By virtually every metric available, the Lakers’ current starting lineup is ineffective. Advanced analytics can tell the story, but even the eye test has shown that the Lakers are struggling to remain competitive with their starting group on the court.
Regardless of what fans might think, head coach Frank Vogel is fully aware of those struggles. The team briefly flirted with Davis in the starting lineup last week in back-to-back games against Houston, but Vogel almost immediately walked back the notion that the move was a long-term one, reiterating that the big lineup would, and did, return.
But before Monday’s game against the Hornets with the Lakers coming off back-to-back losses to the Thunder and Blazers, Vogel talked about potential lineup changes, and explained why going small again wasn’t happening yet.
“We got to play better, you know what I mean, and sometimes that means shifting the lineup, and sometimes that means just playing better,” Vogel said. “We didn’t play a great game (against Portland). There was a temptation to start tonight with AD at the 5, for offensive spacing reasons, but we’re really thin with LeBron and Trevor being out, and having Carmelo have such great energy off the bench at home, I don’t want to break that rhythm.
“We would have to be super small to start AD at the 5, and so we’re going to start the same way,” Vogel continued. “Melo will be in there a bunch with AD at the 5, but we’re not going to start that way.”
In short, the Lakers are on the wrong side of a numbers game currently. A team already short on big forwards lost two of its four in LeBron James and Trevor Ariza. With Davis being one of the two players left that can play power forward, moving him to center and starting the other in Carmelo Anthony makes rotations near impossible to complete, and severely limits the amount of time Davis and Anthony can actually spend on the floor together.
So, even if Vogel wanted Davis to start at the center spot, it’s not really possible with the current roster, at least until James returns. But even though the Lakers are clearly playing with forced limitations due to the injuries, Vogel says he still is assessing the team during this time period.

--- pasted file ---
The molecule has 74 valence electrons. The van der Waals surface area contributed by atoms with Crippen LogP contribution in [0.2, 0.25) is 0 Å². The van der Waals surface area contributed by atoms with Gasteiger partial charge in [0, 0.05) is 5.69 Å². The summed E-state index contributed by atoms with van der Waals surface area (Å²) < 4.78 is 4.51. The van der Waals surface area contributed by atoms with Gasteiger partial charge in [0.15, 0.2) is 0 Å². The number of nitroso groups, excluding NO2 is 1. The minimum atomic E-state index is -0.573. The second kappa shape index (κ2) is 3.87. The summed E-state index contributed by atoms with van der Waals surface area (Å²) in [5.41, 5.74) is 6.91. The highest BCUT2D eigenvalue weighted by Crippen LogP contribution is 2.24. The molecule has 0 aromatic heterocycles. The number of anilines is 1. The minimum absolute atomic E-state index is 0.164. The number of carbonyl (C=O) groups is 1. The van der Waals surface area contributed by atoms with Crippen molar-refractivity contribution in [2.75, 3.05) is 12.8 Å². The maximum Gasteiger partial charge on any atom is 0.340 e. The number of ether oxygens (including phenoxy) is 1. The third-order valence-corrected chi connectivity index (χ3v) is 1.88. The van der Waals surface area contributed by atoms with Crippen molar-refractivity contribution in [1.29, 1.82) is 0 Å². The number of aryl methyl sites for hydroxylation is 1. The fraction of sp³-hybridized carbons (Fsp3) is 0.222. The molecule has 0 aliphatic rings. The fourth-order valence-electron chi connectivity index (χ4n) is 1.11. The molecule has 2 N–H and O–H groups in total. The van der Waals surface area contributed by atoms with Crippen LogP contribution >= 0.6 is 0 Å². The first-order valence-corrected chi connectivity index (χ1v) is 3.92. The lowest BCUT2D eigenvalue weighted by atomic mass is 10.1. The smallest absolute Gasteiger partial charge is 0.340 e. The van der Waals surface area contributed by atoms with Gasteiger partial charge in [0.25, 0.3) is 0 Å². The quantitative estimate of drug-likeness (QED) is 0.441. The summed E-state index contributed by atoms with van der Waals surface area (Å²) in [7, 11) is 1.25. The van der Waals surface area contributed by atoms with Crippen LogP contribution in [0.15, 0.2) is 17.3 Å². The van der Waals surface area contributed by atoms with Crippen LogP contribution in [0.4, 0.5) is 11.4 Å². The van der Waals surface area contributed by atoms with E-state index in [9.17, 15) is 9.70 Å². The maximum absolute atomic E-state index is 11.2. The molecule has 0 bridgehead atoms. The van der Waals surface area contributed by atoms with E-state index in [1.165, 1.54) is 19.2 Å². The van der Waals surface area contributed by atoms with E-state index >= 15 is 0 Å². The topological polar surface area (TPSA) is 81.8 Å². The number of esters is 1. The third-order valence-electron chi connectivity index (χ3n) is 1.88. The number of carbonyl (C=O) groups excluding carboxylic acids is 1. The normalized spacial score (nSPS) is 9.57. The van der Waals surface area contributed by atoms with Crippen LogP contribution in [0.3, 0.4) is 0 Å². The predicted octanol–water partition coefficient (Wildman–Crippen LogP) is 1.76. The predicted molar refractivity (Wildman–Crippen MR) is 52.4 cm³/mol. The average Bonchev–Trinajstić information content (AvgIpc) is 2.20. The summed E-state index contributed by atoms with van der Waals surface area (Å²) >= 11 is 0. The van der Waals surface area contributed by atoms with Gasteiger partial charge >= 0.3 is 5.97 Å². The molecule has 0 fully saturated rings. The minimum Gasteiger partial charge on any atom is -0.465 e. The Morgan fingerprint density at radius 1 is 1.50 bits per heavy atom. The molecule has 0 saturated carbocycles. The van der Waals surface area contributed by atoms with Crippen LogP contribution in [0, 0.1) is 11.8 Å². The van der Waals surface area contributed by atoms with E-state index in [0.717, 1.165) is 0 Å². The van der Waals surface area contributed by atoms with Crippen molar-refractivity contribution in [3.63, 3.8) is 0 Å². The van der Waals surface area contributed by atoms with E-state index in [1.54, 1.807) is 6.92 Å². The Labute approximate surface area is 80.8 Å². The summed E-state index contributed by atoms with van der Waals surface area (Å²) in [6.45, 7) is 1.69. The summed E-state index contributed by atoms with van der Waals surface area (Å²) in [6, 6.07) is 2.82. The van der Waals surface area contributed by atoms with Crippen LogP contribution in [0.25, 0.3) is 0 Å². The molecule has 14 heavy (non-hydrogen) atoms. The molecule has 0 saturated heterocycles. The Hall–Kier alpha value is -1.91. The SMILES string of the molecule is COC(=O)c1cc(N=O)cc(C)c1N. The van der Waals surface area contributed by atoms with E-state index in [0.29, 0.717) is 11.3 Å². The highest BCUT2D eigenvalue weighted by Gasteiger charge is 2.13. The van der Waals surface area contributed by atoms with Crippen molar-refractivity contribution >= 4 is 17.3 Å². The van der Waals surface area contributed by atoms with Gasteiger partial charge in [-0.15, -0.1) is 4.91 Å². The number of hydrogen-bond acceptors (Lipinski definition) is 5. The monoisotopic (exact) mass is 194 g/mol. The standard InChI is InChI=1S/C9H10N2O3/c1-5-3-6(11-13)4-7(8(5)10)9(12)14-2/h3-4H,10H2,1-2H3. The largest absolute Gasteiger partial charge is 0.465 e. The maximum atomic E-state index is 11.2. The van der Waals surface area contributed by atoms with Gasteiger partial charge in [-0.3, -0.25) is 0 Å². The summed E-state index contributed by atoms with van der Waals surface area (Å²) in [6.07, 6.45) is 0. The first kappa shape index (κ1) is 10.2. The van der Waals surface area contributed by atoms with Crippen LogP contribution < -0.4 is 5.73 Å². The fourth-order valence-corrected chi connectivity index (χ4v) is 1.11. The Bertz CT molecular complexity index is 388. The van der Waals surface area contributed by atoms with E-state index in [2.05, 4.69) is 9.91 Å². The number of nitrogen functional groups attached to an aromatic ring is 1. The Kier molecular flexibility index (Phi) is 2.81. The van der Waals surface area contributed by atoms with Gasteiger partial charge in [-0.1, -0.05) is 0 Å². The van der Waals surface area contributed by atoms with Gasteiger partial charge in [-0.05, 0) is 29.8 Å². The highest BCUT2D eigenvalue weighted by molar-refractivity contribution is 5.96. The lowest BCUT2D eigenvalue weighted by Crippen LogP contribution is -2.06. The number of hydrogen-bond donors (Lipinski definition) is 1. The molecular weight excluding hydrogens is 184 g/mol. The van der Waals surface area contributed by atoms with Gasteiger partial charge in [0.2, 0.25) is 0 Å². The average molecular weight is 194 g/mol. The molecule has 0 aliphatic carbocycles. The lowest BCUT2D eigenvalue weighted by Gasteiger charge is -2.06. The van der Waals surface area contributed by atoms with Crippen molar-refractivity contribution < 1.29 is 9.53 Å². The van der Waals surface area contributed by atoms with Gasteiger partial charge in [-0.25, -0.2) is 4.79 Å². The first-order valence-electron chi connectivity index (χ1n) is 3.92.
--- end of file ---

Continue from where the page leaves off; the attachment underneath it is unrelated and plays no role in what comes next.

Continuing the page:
“Yeah I don’t really honestly pay a lot of attention to who is in and who is out, my focus is on the guys that are playing, and playing at a high level,” Vogel said. “And what those habits look like, and learning what our guys can and can’t do. Every game we learn a little bit more. That’s why it’s a long season and you have to have a big-picture mindset to give guys opportunities to show what they can do.
“But the focus is not on who is not in the lineup. (It’s) just the guys that we have, what’s the best rotation we can use with them, the best ways to use them, best position to put them in, and are they executing the habits we need them to execute at a high enough level to win games.”
It’s a suboptimal situation, but one the Lakers are trying to make the best of. But even though the team is more or less forced into a bigger lineup, it doesn’t mean they’re forced into playing DeAndre Jordan as the starter, which could be a logical middle ground between the struggling starting lineup and not being able to go small from the start.
Following Monday’s game, the starting lineup of Russell Westbrook, Avery Bradley, Kent Bazemore, Davis and Jordan has played 30 minutes together, and has a net rating of -24.9. The lineup of simply swapping Howard into Jordan’s spot has only played two minutes all season, but Howard and Davis have a strong net rating together as a pair. Through 29 minutes, the pair have a rating of +4.2, much higher than the rating of -9.4 that Davis and Jordan have managed this season.
While Vogel has expressed hesitancy in starting Howard, this could be a short-term solution to the Lakers problems until James gets back and rotations can start to return back to normal. For now, though, the Lakers are going to have to make do with the pieces they have, even if it does require some shuffling around, and potentially playing bigger than they might like to.